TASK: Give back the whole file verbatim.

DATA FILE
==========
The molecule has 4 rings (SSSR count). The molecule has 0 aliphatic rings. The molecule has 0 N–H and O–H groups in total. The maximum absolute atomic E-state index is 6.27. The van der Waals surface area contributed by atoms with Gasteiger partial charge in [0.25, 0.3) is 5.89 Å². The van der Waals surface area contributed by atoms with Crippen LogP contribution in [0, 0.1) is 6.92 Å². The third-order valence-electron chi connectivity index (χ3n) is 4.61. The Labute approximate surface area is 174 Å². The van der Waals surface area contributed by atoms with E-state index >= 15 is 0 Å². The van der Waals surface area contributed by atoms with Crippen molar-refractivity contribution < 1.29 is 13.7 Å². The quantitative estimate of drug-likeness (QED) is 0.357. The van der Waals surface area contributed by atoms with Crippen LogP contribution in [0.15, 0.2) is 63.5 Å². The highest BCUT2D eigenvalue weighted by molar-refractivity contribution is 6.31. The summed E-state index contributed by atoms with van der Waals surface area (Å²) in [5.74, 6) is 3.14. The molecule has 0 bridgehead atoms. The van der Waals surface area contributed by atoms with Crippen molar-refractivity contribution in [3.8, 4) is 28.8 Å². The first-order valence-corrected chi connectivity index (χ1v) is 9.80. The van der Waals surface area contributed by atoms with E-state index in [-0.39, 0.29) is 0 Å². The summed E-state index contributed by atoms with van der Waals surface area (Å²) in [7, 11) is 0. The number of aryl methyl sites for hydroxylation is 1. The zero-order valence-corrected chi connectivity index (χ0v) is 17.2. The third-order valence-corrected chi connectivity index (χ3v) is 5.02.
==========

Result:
The molecule has 4 rings (SSSR count). The molecule has 0 aliphatic rings. The molecule has 0 N–H and O–H groups in total. The maximum absolute atomic E-state index is 6.27. The van der Waals surface area contributed by atoms with Gasteiger partial charge in [0.25, 0.3) is 5.89 Å². The van der Waals surface area contributed by atoms with Crippen LogP contribution in [0, 0.1) is 6.92 Å². The third-order valence-electron chi connectivity index (χ3n) is 4.61. The Labute approximate surface area is 174 Å². The van der Waals surface area contributed by atoms with E-state index >= 15 is 0 Å². The van der Waals surface area contributed by atoms with Crippen molar-refractivity contribution < 1.29 is 13.7 Å². The quantitative estimate of drug-likeness (QED) is 0.357. The van der Waals surface area contributed by atoms with Crippen LogP contribution in [0.15, 0.2) is 63.5 Å². The highest BCUT2D eigenvalue weighted by molar-refractivity contribution is 6.31. The summed E-state index contributed by atoms with van der Waals surface area (Å²) in [5.74, 6) is 3.14. The molecule has 0 bridgehead atoms. The van der Waals surface area contributed by atoms with Crippen molar-refractivity contribution in [3.8, 4) is 28.8 Å². The first-order valence-corrected chi connectivity index (χ1v) is 9.80. The van der Waals surface area contributed by atoms with E-state index in [-0.39, 0.29) is 0 Å². The summed E-state index contributed by atoms with van der Waals surface area (Å²) in [7, 11) is 0. The number of aryl methyl sites for hydroxylation is 1. The zero-order valence-corrected chi connectivity index (χ0v) is 17.2. The third-order valence-corrected chi connectivity index (χ3v) is 5.02.